Saturday, June 15, 2024

“My message in 180 seconds”: weakness for a student from the University of Montreal

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Maria Gill
Maria Gill
"Subtly charming problem solver. Extreme tv enthusiast. Web scholar. Evil beer expert. Music nerd. Food junkie."

Audréanne Loiselle’s oratory talent was brilliantly revealed in the competition’s national final My thesis in 180 seconds. The PhD candidate in Biological Sciences captivated not only the jury, but the audience as well. The three minutes used to describe his thesis “Synergies and Trade-offs Between Environmental Functions and Services for Different Types of Lakeside Wetlands” enabled him to win the first prize, the $1,500, and the $500 general prize.

which appealed to the company to protect its “smelly water holes” in the coming years admits it did not expect to win accolades, going so far as to plan an activity on the same final dates. “At every stage, I’ve been benchmarking myself against the amazingly talented participants, and each time I’ve been completely amazed,” she admits. This winter I had begun planning, with Professor Jacques Brisson, of the Institute for Research in Plant Biology, a new internship in this field to be conducted at Saint-Hippolyte from May 9-12, thinking ‘What are the odds of my winning? So, it was through an unlikely gymnastics that I was able to be in Quebec to compete.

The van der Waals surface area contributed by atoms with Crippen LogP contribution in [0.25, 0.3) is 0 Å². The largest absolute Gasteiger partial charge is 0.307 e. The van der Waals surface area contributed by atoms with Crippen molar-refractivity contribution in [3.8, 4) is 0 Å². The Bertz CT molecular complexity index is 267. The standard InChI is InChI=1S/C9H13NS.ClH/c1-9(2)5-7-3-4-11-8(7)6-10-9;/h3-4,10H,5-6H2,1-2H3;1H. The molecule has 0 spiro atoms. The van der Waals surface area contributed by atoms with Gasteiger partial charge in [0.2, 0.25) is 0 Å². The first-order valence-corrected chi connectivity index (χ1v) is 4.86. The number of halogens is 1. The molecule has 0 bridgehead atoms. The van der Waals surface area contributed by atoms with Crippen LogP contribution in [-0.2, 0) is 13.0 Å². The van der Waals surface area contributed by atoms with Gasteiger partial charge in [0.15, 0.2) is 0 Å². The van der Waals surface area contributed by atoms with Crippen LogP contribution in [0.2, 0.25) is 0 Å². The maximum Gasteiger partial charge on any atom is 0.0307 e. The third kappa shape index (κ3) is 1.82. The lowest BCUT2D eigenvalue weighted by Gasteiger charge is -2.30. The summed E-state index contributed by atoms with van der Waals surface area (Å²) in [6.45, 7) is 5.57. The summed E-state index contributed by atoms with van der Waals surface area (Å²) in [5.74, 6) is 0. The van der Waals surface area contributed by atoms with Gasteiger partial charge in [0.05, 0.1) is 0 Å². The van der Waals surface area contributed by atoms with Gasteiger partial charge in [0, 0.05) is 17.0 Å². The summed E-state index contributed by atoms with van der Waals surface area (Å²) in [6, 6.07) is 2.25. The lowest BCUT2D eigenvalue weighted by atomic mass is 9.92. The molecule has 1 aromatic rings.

If the first award she received brings her great pride, then the general award acquires a special meaning. For her, reaching out to spectators in a competition to popularize science demonstrates how important it is to make science available and, moreover, arouse interest in the topic of her thesis. “One of my goals is to make people aware of the importance of wetland conservation. Thus, the general award leads me to believe that I will get there little by little. Whether it is subject matter or other topics, it is important to make science available to everyone. It should not be presented as something complex and complex that only one understands. “Whether it’s to stir passions among young people, raise public awareness, or positively influence our decision-makers, sharing our knowledge is essential,” she said.

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In preparation for the next stage, Audréanne Loiselle will go to the international final of the competition, which will be presented by the University of Montreal on October 6.

To learn more about his thesis, click here.

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